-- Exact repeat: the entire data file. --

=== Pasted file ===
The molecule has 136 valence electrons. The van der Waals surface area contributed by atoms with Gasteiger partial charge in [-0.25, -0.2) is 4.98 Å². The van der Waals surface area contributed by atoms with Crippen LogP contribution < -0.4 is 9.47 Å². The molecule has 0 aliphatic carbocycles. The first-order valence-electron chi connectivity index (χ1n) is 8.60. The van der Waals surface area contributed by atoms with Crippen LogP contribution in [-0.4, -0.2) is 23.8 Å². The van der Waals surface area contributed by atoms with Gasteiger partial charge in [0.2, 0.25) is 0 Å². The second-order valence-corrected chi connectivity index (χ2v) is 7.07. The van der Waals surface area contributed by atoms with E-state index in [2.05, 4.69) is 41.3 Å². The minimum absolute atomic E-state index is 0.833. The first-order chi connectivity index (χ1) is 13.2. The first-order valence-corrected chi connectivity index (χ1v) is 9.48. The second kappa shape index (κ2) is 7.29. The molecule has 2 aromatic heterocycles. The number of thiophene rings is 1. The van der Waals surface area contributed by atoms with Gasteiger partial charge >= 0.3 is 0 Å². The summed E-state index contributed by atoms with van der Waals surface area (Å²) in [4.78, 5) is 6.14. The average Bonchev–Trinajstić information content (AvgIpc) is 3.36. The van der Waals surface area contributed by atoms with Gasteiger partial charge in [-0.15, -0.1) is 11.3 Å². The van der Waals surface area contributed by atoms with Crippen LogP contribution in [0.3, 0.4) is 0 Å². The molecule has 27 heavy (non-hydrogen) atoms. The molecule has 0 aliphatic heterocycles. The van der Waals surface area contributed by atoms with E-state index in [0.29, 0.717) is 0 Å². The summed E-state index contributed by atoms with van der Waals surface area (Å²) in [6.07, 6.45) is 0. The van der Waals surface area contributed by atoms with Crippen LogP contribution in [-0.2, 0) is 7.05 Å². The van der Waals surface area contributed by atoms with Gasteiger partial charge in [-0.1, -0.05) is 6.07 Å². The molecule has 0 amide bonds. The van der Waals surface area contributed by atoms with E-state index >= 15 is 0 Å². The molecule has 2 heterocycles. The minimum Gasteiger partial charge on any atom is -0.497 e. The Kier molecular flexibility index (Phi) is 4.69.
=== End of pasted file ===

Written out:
The molecule has 136 valence electrons. The van der Waals surface area contributed by atoms with Gasteiger partial charge in [-0.25, -0.2) is 4.98 Å². The van der Waals surface area contributed by atoms with Crippen LogP contribution < -0.4 is 9.47 Å². The molecule has 0 aliphatic carbocycles. The first-order valence-electron chi connectivity index (χ1n) is 8.60. The van der Waals surface area contributed by atoms with Crippen LogP contribution in [-0.4, -0.2) is 23.8 Å². The van der Waals surface area contributed by atoms with Gasteiger partial charge in [0.2, 0.25) is 0 Å². The second-order valence-corrected chi connectivity index (χ2v) is 7.07. The van der Waals surface area contributed by atoms with E-state index in [2.05, 4.69) is 41.3 Å². The minimum absolute atomic E-state index is 0.833. The first-order chi connectivity index (χ1) is 13.2. The first-order valence-corrected chi connectivity index (χ1v) is 9.48. The second kappa shape index (κ2) is 7.29. The molecule has 2 aromatic heterocycles. The number of thiophene rings is 1. The van der Waals surface area contributed by atoms with Gasteiger partial charge >= 0.3 is 0 Å². The summed E-state index contributed by atoms with van der Waals surface area (Å²) in [4.78, 5) is 6.14. The average Bonchev–Trinajstić information content (AvgIpc) is 3.36. The van der Waals surface area contributed by atoms with Gasteiger partial charge in [-0.15, -0.1) is 11.3 Å². The van der Waals surface area contributed by atoms with Crippen LogP contribution in [0.3, 0.4) is 0 Å². The molecule has 27 heavy (non-hydrogen) atoms. The molecule has 0 aliphatic heterocycles. The van der Waals surface area contributed by atoms with E-state index in [0.29, 0.717) is 0 Å². The summed E-state index contributed by atoms with van der Waals surface area (Å²) in [6.07, 6.45) is 0. The van der Waals surface area contributed by atoms with Crippen LogP contribution in [-0.2, 0) is 7.05 Å². The van der Waals surface area contributed by atoms with Gasteiger partial charge in [-0.1, -0.05) is 6.07 Å². The molecule has 0 amide bonds. The van der Waals surface area contributed by atoms with E-state index >= 15 is 0 Å². The molecule has 2 heterocycles. The minimum Gasteiger partial charge on any atom is -0.497 e. The Kier molecular flexibility index (Phi) is 4.69.